Oh, Canada! Celebrating the Justin Trudeau Era.

I have a lot of loves, including my cats, sushi, wine and Sherlock Holmes. But today, for #NaBloPoMo Day Six, I’m all about politics, and the incredible event that took place in Canada this week.

I’m a political junkie, and have been following US and Canadian politics for more than 50 years. I can still remember, at age six, sitting in front of our tiny black and white TV in 1960 and intently watching the entire Kennedy-Nixon debate. I haven’t looked back since.

When I was 14, in 1968, I was swept up in the tidal wave of Trudeaumania that saw Pierre Elliot Trudeau rise to power as Canada’s 15th Prime Minister. I remember going to a huge rally in Montreal, wearing a gigantic Trudeau button and screaming myself hoarse.

And then…a miracle! Suddenly four or five burly guys lined up right in front of me and linked arms. I knew then and there that HE would be walking right by me. And as Trudeau and his entourage started to pass by the security detail, I lunged over the linked arms – and grabbed his hand. I didn’t let go until he turned around AND SMILED AT ME!!

My teenage heart almost exploded, and I didn’t wash that hand for two days…

Fast forward to this week. After a long, tumultuous, intense and often bitter election campaign, another Trudeau – Pierre’s charasmatic, articulate, people-loving and selfie-taking oldest son Justin – became our 23rd Prime Minister.

After almost a decade when it felt to me as if Canada had become a darker, more fearful, more suspicious, less inclusive country, I breathed a sigh of relief and shed many tears of joy as the new PM took his oath of office.

It sounds corny, but it really feels like the dawn of a new era. Take a look at this tweet that lists all the changes that Prime Minister Trudeau has introduced:

Image 2015-11-05 at 3.01 PM


And check out his answer when he was asked why he felt it was important to ensure gender parity in his new Cabinet.

2015, indeed. I hope Pierre is smiling, wherever he is. I haven’t stopped.

On Stopping and Starting


I wasn’t prepared. But I did stop. For a whole year.

No writing except for Twitter and Facebook updates. And, frighteningly, when I look back, no photography except for spur-of-the-moment iPhone pics which caught fleeting glimpses of my life that I felt I could share.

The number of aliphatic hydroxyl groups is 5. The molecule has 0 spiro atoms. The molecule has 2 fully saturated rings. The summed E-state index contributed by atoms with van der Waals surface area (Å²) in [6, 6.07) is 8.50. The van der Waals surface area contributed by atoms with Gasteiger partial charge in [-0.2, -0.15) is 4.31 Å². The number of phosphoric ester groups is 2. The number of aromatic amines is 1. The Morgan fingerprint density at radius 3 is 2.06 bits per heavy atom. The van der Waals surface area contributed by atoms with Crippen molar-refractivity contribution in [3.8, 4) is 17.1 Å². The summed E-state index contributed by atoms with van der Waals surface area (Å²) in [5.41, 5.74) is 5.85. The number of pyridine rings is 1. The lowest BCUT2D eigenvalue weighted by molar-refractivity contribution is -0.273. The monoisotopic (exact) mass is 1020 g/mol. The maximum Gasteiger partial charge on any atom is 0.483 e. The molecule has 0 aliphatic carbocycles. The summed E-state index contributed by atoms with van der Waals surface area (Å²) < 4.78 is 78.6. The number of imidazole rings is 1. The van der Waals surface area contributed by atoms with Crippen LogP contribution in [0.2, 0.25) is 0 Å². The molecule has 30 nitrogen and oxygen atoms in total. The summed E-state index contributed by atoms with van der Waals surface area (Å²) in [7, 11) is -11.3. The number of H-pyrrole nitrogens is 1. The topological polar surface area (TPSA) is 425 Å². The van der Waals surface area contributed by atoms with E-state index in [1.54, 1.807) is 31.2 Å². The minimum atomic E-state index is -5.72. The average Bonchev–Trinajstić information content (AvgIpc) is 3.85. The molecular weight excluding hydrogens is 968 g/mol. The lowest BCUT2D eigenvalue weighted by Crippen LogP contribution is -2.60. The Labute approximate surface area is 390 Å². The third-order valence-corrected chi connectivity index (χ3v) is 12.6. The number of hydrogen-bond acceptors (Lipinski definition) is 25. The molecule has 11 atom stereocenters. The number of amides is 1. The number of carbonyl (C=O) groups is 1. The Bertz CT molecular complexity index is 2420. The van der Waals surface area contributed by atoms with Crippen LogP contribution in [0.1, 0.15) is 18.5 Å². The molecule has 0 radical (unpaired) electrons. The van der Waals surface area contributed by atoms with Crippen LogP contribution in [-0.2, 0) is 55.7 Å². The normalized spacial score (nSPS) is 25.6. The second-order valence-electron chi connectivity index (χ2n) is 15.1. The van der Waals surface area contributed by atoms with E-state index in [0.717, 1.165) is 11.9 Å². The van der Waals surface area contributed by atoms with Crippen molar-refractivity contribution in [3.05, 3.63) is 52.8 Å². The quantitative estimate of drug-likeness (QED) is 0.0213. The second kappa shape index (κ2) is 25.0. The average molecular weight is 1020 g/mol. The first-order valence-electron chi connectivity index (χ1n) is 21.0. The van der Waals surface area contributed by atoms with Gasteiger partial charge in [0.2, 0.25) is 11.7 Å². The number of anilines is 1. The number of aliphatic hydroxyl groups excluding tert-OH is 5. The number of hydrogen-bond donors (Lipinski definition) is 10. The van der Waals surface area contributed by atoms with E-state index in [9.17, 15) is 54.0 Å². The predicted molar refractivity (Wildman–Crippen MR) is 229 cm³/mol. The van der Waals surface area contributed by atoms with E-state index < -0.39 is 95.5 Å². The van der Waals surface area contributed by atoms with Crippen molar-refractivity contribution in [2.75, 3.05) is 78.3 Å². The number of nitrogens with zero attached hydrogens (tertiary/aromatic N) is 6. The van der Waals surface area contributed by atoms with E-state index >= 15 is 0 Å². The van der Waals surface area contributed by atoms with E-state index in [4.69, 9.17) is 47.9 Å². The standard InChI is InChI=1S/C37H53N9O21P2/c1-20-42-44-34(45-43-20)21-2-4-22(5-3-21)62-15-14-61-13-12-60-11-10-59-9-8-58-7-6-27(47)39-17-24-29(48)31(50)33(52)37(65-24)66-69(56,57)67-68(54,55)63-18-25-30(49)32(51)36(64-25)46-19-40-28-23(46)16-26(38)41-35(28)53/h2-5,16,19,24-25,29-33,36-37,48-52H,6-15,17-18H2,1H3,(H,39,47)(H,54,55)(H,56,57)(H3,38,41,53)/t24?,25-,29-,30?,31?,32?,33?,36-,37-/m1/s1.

A year ago today I left for Ottawa to be with my mother while she was in respite care, and to ease the caregiving burden that had weighed on both my sisters over the past few years. I figured I’d be there a month or so. It ended up being seven long, hard, sad months full of struggles, revelations, dramatic change and realities that continue to challenge our entire family.

The balance of the year also ended up bringing a lot of hardship, heartache and change for me back home in Vancouver, leaving me tired, listless, unmotivated and isolated, at least in my own head. Being away for so long left me with a pronounced ‘out of sight, out of mind’ feeling. A bad bug and an even worse fall had me laid up over most of Christmas and all of January. I also had to make the painful decision to leave my home of three and a half years at the end of February and move into a much smaller place that my limited finances could handle better. And then came March, with a bittersweet mix of the third anniversary of Dave’s death and my 60th birthday two days later. Quite the year, eh?

Good stuff did happen, of course. There was much laughter amid the tears and frustration. I re-connected with people I deeply care about back in Ottawa. My youngest sister and her oldest son both purchased their first homes. My youngest nephew announced his engagement. My nieces are beautiful, accomplished young women. My England family is thriving. And my friends, old and new, continued to be loving and supportive, no matter how defeated and bitchy I got.

Nevertheless, the fact remains that I’ve been stuck for a very long time. It’s time I unstuck myself. And the unsticking has begun, slowly but surely.